Larry Elward, also a devoted Roman Catholic who earned his master's degree in theology, is studying to be a priest in an independent California-based church called the Home Temple, which ordains men and women, both married and single, to the priesthood. Under the guidance of the church's bishop, Lewis Keizer, Larry hopes to fulfill a lifelong dream of becoming a full-time exorcist in an organized ministry.

Perhaps, then, it is only fitting that the couple met during an exorcism five years ago before tying the knot and launching the Aware Foundation in July 2000. "Everybody else meets in bars," Larry Elward says. "Why can't we meet in exorcism?"

Their ministry, they say, is not-for-profit and survives entirely on the donations of the people they help.

Both now work strictly as paranormal investigators and are collaborating on a book. Their ghostbusting takes them all over the country at their own expense, from Alabama to California, though they do ask for donations.

Skeptics might expect the Elwards to look out of the ordinary. But to the casual observer, they appear to be anything but. They are polite and sunny, well mannered and educated, charming and articulate.

When they talk of exorcism and paranormal encounters, they exude authority, passion and reverence. What makes them different from everyone else, apparently, is that Debbie Elward sees ghosts and Larry Elward has tussled with demons.

No spinning heads Contrary to the popular view of exorcism spinning heads, levitating objects, guttural voices, superhuman strength and projectile vomiting most modern-day exorcisms, Larry Elward says, are nothing more than ecstatic prayer sessions, with bursts of growling, spasmodic movements and blasphemous remarks by the possessed person. Far fewer are violent, he says, though some possessed people have been known to strike at the minister performing the ritual.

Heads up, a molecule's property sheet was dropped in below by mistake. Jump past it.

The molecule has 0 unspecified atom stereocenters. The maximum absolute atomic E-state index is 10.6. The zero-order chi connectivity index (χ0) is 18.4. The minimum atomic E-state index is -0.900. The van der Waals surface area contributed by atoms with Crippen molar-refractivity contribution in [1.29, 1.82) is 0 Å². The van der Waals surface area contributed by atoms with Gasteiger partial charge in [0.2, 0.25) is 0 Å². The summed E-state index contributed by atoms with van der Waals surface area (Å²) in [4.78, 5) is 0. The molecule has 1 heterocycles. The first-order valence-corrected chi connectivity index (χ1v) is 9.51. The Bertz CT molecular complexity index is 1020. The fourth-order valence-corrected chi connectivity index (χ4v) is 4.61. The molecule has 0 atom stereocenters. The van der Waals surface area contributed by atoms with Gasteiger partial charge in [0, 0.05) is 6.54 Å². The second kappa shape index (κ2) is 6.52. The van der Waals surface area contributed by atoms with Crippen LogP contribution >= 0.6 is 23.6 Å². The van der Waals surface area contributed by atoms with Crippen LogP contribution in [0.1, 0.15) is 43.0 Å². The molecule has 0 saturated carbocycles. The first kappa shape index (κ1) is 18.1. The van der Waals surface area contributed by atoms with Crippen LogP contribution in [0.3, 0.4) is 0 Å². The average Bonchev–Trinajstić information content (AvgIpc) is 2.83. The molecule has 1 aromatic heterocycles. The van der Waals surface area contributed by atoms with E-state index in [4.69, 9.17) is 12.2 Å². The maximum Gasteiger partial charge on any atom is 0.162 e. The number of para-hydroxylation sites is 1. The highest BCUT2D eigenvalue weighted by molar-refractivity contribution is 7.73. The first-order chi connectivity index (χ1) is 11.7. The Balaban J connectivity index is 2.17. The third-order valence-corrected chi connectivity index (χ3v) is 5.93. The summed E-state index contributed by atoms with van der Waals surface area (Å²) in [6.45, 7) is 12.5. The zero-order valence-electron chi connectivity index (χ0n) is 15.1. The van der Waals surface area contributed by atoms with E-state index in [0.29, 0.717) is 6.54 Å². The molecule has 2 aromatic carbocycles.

People of all ages, ethnicities and religions are embracing exorcism, setting aside their personal beliefs, the Elwards say, to get rid of the evil entities that torment them.

Some of the Elwards' clients, they maintain, have included Muslims and Jews who were willing to embrace Jesus Christ to be cleansed of demonic influence. And many, not surprisingly, have diagnosed mental illnesses, which, they say, is exacerbated by a spiritual presence. "We're out to help people, not convert them," Larry Elward says.

Spiritually dangerous?

Some mental health experts and religious figures say people like the Elwards may be doing more harm than good. One Detroit clergyman who studied multiple personality disorder patients found exorcism harmed the vast majority of these people, especially those who endured sexual abuse at a young age.

"A popular culture has developed in which some Catholics, if confronted by phenomena that confuse or frighten them, will immediately diagnose the phenomena as demonic and begin a process of ordering an evil entity to leave the person," said the Rev. Joseph Mahoney in a self-published research paper entitled, "Exorcism and MPD from the Catholic Perspective."

"I believe it to be a situation that is spiritually dangerous, psychologically dangerous and abusive, and scandalous."

The motives of those who engage in such activities, Mahoney says, can vary. Some may believe they have the best intentions, he says, while others may be "motivated by grandiosity, a fascination with the dramatic or the attraction of having psychological control over another human being."

John McGann, a social worker and behavioral health program supervisor at Catholic Family Services in Ansonia, says the lure of exorcism groups is powerful for people with chronic mental illnesses, offering them a cure for what modern science cannot.

"These groups offer a support system for them and an answer. It's not the answer I think that's correct, but an answer nonetheless."

The power of faith To such critics, the Elwards defend their actions by saying exorcism is just prayer. "We make sure they don't stop taking their medications, or we won't touch them," Debbie Elward says. "Would a doctor stop a person from going to church on Sunday?"